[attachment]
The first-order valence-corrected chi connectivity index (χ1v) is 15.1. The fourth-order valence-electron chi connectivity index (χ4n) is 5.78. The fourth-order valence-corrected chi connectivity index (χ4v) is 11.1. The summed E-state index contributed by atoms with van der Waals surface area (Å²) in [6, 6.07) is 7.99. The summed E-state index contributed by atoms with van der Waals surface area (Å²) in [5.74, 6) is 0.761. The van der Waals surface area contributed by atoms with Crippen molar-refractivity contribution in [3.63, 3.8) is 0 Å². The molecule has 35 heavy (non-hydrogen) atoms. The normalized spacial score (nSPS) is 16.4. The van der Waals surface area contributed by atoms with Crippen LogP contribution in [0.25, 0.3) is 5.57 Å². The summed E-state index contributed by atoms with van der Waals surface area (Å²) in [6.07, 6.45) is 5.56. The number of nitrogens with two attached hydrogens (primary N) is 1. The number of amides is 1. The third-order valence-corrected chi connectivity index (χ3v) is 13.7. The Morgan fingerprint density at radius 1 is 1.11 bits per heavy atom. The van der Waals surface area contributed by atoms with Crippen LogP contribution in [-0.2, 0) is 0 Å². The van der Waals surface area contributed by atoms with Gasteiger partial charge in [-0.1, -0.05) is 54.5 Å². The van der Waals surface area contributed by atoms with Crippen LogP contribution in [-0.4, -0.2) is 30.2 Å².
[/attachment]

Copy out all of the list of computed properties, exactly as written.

The first-order valence-corrected chi connectivity index (χ1v) is 15.1. The fourth-order valence-electron chi connectivity index (χ4n) is 5.78. The fourth-order valence-corrected chi connectivity index (χ4v) is 11.1. The summed E-state index contributed by atoms with van der Waals surface area (Å²) in [6, 6.07) is 7.99. The summed E-state index contributed by atoms with van der Waals surface area (Å²) in [5.74, 6) is 0.761. The van der Waals surface area contributed by atoms with Crippen molar-refractivity contribution in [3.63, 3.8) is 0 Å². The molecule has 35 heavy (non-hydrogen) atoms. The normalized spacial score (nSPS) is 16.4. The van der Waals surface area contributed by atoms with Crippen LogP contribution in [0.25, 0.3) is 5.57 Å². The summed E-state index contributed by atoms with van der Waals surface area (Å²) in [6.07, 6.45) is 5.56. The number of nitrogens with two attached hydrogens (primary N) is 1. The number of amides is 1. The third-order valence-corrected chi connectivity index (χ3v) is 13.7. The Morgan fingerprint density at radius 1 is 1.11 bits per heavy atom. The van der Waals surface area contributed by atoms with Crippen LogP contribution in [-0.2, 0) is 0 Å². The van der Waals surface area contributed by atoms with Gasteiger partial charge in [-0.1, -0.05) is 54.5 Å². The van der Waals surface area contributed by atoms with Crippen LogP contribution in [-0.4, -0.2) is 30.2 Å².